It’s widely understood — thanks to genetic research — that humans are more similar than we are different. Our ongoing leadership research continues to show the same trend when it comes to leaders — across industries, it’s the same story.
If you’ve been following our industry trend research reports over the past few months, you’ve probably noticed great similarities among leaders across industries including healthcare, pharmaceutical, financial, high-tech, energy, and government. The data show that “humans are humans” and “leaders are leaders,” regardless of the industry they work in.
Each trend report draws on insights from a database of leaders who have used our flagship 360° assessment tool, Benchmarks® for Managers. As we’ve analyzed the data, we’ve found that most bosses across industries share similar beliefs about what competencies are most important to the success of their business. They also share similar perspectives on the strengths of their leaders and about which capabilities need to be further developed.
Through creating these Industry Trend Reports, we’ve uncovered some overarching similarities. Here are 5 insights on what these findings mean for leadership development:
1: The same 6 competencies were rated most vital to leadership success.
Out of 16 competencies on CCL’s Benchmarks 360-degree assessment, the same 6 rose to the top in every industry we researched:
- Building collaborative relationships
- Leading employees
- Strategic perspective
- Taking initiative
- Participative management
- Change management
INSIGHT: The most effective leadership-development initiatives are built on the competencies that are most critical to the success of an organization and its leaders. Based on the pervasive importance of these 6 competencies, HR and training teams would be well advised to track and build leader competencies in each of these 6 areas.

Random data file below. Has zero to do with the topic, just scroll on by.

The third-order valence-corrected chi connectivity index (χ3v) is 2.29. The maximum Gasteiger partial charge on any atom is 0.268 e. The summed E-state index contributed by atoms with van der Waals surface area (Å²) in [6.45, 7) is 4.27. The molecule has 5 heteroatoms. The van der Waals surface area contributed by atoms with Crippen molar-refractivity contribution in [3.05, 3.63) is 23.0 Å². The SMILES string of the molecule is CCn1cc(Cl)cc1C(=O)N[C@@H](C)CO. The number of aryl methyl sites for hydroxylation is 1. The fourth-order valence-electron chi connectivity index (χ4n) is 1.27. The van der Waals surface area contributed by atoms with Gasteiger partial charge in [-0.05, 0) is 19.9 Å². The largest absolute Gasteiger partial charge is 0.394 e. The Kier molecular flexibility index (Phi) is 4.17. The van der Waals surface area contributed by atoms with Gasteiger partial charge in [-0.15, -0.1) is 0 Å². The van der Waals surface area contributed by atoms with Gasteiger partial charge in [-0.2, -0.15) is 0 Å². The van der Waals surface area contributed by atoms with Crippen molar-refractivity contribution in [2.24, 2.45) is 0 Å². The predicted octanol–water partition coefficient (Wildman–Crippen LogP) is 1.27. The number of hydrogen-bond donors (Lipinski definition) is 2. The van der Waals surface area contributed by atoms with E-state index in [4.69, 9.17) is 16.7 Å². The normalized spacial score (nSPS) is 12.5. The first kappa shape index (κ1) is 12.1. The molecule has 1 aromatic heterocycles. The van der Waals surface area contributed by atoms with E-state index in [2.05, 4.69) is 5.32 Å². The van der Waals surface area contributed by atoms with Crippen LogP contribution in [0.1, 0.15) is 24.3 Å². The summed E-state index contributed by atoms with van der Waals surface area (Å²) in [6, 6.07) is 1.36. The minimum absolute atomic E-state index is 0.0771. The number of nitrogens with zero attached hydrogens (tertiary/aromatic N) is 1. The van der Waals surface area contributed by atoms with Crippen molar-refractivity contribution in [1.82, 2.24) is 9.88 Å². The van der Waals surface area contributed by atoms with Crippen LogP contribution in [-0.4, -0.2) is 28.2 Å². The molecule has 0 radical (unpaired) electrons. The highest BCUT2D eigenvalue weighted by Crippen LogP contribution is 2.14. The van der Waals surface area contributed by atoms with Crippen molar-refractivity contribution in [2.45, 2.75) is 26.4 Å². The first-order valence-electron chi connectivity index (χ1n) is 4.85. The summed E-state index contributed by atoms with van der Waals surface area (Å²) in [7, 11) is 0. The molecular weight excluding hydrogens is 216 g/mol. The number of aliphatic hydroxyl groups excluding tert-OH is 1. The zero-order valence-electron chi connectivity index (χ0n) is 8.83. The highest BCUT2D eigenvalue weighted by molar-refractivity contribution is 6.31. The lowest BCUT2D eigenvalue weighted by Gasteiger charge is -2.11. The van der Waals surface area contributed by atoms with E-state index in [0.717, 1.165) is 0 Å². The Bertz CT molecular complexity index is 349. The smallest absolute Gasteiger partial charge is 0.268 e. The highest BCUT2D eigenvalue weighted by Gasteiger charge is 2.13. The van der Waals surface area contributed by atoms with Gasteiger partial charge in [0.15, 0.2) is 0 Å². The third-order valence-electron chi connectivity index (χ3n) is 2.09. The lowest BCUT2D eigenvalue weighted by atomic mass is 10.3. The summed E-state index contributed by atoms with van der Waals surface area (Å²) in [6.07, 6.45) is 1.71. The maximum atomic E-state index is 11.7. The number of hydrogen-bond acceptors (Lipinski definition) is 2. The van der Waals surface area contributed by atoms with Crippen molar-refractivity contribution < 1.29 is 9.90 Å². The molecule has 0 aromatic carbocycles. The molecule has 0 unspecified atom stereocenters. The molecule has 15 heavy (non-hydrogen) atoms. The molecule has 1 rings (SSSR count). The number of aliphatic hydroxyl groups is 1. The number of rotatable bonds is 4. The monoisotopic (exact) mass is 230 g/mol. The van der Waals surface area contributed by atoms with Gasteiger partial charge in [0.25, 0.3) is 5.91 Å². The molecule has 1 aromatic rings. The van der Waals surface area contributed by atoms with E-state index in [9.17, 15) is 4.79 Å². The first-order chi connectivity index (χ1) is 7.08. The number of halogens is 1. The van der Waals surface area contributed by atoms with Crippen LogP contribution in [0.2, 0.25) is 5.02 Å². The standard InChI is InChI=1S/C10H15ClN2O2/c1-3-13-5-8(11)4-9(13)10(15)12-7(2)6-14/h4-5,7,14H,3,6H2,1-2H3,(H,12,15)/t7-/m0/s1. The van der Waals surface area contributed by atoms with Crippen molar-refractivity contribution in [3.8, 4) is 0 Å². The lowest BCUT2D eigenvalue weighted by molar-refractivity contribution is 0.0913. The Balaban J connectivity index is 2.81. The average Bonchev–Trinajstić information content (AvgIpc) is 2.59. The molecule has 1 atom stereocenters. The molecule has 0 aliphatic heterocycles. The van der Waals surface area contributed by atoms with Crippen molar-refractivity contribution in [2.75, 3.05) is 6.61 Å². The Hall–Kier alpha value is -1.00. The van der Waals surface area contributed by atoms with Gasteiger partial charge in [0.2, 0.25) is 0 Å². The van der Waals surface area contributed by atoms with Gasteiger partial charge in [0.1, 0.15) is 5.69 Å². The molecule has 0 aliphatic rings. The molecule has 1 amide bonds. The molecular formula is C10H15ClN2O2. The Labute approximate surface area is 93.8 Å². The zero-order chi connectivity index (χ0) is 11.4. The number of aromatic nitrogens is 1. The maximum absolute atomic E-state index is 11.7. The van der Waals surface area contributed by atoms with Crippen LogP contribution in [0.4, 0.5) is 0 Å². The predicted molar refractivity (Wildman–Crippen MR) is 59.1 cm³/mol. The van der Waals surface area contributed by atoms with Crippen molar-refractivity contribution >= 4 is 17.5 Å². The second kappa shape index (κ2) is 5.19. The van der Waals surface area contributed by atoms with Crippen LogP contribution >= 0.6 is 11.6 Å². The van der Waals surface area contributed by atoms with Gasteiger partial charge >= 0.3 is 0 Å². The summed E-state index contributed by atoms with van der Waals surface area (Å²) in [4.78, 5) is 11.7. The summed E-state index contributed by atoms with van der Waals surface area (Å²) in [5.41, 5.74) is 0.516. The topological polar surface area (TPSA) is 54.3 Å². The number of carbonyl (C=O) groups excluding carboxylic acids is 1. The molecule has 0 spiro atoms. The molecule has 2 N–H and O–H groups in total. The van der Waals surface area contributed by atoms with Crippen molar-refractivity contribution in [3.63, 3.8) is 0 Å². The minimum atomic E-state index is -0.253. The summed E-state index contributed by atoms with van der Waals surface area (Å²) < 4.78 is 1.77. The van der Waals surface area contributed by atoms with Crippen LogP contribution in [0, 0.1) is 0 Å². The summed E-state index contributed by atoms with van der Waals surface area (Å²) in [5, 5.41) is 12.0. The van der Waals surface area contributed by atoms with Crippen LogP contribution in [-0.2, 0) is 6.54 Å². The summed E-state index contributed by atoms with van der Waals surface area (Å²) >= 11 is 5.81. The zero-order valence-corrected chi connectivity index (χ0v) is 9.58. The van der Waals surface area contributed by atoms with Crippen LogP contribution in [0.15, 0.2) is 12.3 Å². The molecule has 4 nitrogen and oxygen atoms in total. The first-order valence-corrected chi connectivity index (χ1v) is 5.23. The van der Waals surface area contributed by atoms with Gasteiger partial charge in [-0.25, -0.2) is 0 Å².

2: Leaders rate highest at “taking initiative.”
Among the top 6 competencies, all industries rate “taking initiative” as the most effective competency of their leaders. This confirms the well-known belief that the ability to get things done is what gets leaders promoted in the first place.
INSIGHT: A narrow focus on personal initiative can sometimes get in the way of organizational alignment. “Slowing down to speed up” is crucial if leaders are going to harness the entire organization for greater overall impact. Moving too fast — without buy-in and commitment from others — can lead to lower overall effectiveness and a smaller positive impact on the business.
3: Among the top-rated competencies, leaders are least prepared to lead employees.
CCL research has long shown that leading employees effectively is essential to both individual and organization impact. A leader’s performance and reputation within the organization is only as strong as their team. That means leaders need to know how to recruit the right people and then motivate and develop them as they progress throughout their careers.
INSIGHT: It’s troubling that so many leaders across industries need development in this fundamental area, especially since direct reports are vital to getting day-to-day work done. Developing skills to better lead employees should be a top priority for every organization.
4: Leaders lack vital skills for building collaborative relationships.
While all industries rated “building collaborative relationships” as the most important capability leaders need, none rated it as a Top 1 or Top 2 proficiency of their leaders. Why such a significant gap? Typically individuals are promoted into leader roles because they are strong individual contributors. In many organizations, the ability to build collaborative relationships with peers and external stakeholders simply isn’t practiced or rewarded regularly.
INSIGHT: Individuals with “leader” titles have more self-development work to do if they are to master this competency. Growing their formal and informal networks and developing political savvy can be effective tools in building more collaborative relationships.
5: Leaders lack important skills in change management.
Aside from the financial industry, all other industries we surveyed rated “change management” as one of the lowest proficiencies of their leaders. This isn’t surprising — we have found that many organizations have mastered the operational or structural side of change, but give little effort to the people side of the equation. In fact, organizational change initiatives fall apart 50-70% of the time.
INSIGHT: To gain the desired results when implementing a new direction, system, or initiative, organizations need the benefit of change leadership along with change management. In fact, a recent study of 275 senior executive leaders gave us tremendous insight as they talked about the most important factors for success, including what you should do more of, do less of, and avoid all together.